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on 15 June 2017
This book's chatty style guides the reader through the evolution of punctuation as used in English. There was something deeply satisfying about seeing a snapshot of the roles performed by each punctuation mark in turn. It's also been fascinating to muse on how two new developments have changed the state of the written word since the 2007 edition: the launch of Kindle and other mobile devices (which are extending the "swansong" of the book as a medium), and the rapid decline in text speak due to "unlimited text" tariffs and predictive testicles lol
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on 18 May 2017
Not sure why this is cropping up for review so long after purchase. Reasonably good commentary on punctation and the need for accuracy, but peters out rather than stays consistently strong. Readable and forgettable
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on 12 April 2017
This is a very entertaining read about grammar, for readers who quail every time they see misplaced apostrophes, incorrectly applied commas, or overused exclamation marks. Great read, with a lot of useful punctuation advice too!
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on 20 July 2017
Lynne Truss is my guru! As a professional writer, I often check her advice on various aspects of grammar and her book is such a giggle as well as being educational. Brilliant work!
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on 23 March 2015
It was reassuring to read the words of a fellow stickler, letting me know that it's not just me who still cares about punctuation! Written in an engaging and entertaining style. Highly recommended read.
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on 2 November 2016
A book recommended to me several years ago but only recently took time to buy.
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on 28 May 2017
ok
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I have huge admiration for Lynne Truss and for what she has accomplished with this book. She has provoked a debate about the written English language which will serve it well, and has stimulated many thousands of people to actually care about what they are writing and how they are writing it.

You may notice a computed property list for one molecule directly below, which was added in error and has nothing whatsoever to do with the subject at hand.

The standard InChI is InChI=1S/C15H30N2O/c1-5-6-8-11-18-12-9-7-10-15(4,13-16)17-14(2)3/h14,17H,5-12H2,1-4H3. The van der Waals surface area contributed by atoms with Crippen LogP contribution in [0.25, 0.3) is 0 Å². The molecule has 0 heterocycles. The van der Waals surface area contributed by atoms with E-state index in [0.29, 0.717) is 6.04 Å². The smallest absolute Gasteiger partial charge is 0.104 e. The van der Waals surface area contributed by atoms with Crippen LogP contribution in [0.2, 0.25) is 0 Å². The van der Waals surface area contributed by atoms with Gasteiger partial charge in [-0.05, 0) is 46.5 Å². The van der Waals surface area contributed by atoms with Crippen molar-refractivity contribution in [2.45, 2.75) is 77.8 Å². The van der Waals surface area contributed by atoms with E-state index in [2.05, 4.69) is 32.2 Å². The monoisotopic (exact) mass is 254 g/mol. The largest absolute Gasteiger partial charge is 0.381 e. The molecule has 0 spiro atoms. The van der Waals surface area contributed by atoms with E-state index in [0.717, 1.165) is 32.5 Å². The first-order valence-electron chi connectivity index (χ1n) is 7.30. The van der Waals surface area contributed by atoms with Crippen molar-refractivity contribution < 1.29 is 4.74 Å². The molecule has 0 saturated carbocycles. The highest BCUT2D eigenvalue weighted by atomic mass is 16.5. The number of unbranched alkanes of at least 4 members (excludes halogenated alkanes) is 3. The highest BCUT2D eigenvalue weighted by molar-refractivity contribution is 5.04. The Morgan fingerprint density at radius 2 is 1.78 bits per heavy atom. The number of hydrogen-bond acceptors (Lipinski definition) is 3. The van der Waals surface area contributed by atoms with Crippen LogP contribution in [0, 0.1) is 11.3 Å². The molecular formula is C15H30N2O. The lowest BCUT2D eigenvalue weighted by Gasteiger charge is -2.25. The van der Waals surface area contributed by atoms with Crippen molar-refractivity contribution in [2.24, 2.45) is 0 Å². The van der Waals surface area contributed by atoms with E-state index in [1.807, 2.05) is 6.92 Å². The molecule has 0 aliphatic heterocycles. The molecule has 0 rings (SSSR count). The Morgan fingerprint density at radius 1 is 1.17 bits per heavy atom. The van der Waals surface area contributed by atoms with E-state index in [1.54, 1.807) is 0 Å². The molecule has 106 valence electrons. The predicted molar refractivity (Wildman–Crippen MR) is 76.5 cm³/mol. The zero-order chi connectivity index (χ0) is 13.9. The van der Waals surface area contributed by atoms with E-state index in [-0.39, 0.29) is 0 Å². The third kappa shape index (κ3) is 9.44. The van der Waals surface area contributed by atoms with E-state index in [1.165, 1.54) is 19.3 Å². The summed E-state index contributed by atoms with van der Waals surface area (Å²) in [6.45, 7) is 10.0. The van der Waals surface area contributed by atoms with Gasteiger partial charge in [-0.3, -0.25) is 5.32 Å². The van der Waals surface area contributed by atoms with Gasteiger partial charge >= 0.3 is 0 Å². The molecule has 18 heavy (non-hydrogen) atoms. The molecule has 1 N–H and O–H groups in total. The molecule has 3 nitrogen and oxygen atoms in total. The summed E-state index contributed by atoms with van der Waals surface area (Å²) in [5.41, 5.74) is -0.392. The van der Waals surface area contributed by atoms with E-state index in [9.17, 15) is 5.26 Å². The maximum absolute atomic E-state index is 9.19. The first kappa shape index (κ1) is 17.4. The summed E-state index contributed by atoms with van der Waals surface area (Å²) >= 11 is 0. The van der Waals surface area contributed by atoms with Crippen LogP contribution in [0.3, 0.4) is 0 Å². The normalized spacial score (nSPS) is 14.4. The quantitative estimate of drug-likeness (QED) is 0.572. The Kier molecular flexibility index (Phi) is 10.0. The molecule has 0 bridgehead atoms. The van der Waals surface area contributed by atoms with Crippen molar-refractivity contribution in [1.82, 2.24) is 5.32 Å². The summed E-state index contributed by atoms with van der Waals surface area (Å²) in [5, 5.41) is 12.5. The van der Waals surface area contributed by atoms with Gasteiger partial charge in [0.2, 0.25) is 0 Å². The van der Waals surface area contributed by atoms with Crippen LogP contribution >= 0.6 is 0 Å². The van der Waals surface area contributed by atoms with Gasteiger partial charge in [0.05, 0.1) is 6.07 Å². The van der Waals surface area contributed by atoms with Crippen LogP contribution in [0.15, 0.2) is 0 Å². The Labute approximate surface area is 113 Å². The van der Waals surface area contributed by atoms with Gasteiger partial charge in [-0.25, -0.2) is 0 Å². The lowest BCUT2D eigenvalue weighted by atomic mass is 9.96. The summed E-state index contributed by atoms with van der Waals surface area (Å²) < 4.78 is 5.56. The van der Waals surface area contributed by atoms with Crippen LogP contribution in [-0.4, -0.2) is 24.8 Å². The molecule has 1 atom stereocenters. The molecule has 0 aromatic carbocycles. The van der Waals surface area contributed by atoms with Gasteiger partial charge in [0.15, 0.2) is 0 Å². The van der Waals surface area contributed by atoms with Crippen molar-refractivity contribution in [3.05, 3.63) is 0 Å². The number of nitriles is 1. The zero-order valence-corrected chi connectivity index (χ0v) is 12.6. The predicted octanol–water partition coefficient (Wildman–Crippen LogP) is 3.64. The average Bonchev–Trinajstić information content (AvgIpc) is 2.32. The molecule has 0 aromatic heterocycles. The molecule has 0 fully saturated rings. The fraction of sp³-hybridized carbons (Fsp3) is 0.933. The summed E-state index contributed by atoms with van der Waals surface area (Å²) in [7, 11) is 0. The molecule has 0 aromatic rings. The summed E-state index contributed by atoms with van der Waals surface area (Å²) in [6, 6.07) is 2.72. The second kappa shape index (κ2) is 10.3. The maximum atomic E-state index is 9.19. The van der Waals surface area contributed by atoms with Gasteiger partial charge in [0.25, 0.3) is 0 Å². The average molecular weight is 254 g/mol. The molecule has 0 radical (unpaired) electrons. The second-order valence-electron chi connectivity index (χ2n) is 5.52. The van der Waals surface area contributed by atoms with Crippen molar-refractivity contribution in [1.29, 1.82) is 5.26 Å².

I expected to love the book, but was surprised by how difficult it was to enjoy.

The problem is not in the meat of the book, the middle section, which is all about the history, evolution and use of popular punctuation. That's the best bit of it and is thoroughly informative and good reading.

The opening chapters are the major issue; Lynne hectors and rants and has a good old moan about how awful everything is. Frankly, it's hard going even if you are a perfect punctuator. For someone who has learned a little grammar the hard way, by picking it up as I go along and by figuring out the rules from well-written examples, I found it all rather oppressive. 15 years ago I was one of those people who didn't know where on earth to put an apostrophe, and it was hard not to feel vaguely insulted and rather embarrassed by the opening section's torrent of scorn and outrage.

If you persevere then you'll be rewarded by the middle sections which are much more fun, more fact-based, and as a result are more educational.

The end, again, slithers back into a rant against modern communication and a gloomy, miserable outlook that we're all doomed, laddy, to use emoticons and thus forsake the elegance of language itself.

Lynne says that this is not a textbook, nor a grammatical guide, and she recommends several other books for people who really want to know more about the hard rules (and soft rules) of written English.

"Eats, Shoots and Leaves..." is not such a book.

It's an entertainment.

It's probably most rewarding for those folk who enjoyed a "proper" education and who can smugly agree with every word Lynne says (probably without having to put those rules into practise very often).